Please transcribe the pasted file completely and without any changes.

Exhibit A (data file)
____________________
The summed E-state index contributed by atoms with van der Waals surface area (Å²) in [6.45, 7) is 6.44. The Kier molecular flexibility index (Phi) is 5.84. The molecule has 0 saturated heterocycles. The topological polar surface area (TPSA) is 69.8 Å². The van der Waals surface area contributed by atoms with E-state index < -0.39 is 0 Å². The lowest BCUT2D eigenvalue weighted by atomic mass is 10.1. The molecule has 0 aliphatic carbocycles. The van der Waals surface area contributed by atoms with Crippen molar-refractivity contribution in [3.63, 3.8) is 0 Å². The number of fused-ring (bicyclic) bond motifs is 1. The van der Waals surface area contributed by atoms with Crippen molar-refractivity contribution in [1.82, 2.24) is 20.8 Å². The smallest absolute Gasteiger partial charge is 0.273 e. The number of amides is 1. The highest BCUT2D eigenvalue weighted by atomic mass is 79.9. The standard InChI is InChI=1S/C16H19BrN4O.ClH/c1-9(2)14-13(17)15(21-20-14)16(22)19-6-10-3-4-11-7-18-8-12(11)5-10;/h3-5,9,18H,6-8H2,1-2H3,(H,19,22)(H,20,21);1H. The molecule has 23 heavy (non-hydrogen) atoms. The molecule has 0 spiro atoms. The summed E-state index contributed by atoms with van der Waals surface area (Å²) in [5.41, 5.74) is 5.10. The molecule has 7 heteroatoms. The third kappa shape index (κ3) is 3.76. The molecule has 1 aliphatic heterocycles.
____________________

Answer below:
The summed E-state index contributed by atoms with van der Waals surface area (Å²) in [6.45, 7) is 6.44. The Kier molecular flexibility index (Phi) is 5.84. The molecule has 0 saturated heterocycles. The topological polar surface area (TPSA) is 69.8 Å². The van der Waals surface area contributed by atoms with E-state index < -0.39 is 0 Å². The lowest BCUT2D eigenvalue weighted by atomic mass is 10.1. The molecule has 0 aliphatic carbocycles. The van der Waals surface area contributed by atoms with Crippen molar-refractivity contribution in [3.63, 3.8) is 0 Å². The number of fused-ring (bicyclic) bond motifs is 1. The van der Waals surface area contributed by atoms with Crippen molar-refractivity contribution in [1.82, 2.24) is 20.8 Å². The smallest absolute Gasteiger partial charge is 0.273 e. The number of amides is 1. The highest BCUT2D eigenvalue weighted by atomic mass is 79.9. The standard InChI is InChI=1S/C16H19BrN4O.ClH/c1-9(2)14-13(17)15(21-20-14)16(22)19-6-10-3-4-11-7-18-8-12(11)5-10;/h3-5,9,18H,6-8H2,1-2H3,(H,19,22)(H,20,21);1H. The molecule has 23 heavy (non-hydrogen) atoms. The molecule has 0 spiro atoms. The summed E-state index contributed by atoms with van der Waals surface area (Å²) in [5.41, 5.74) is 5.10. The molecule has 7 heteroatoms. The third kappa shape index (κ3) is 3.76. The molecule has 1 aliphatic heterocycles.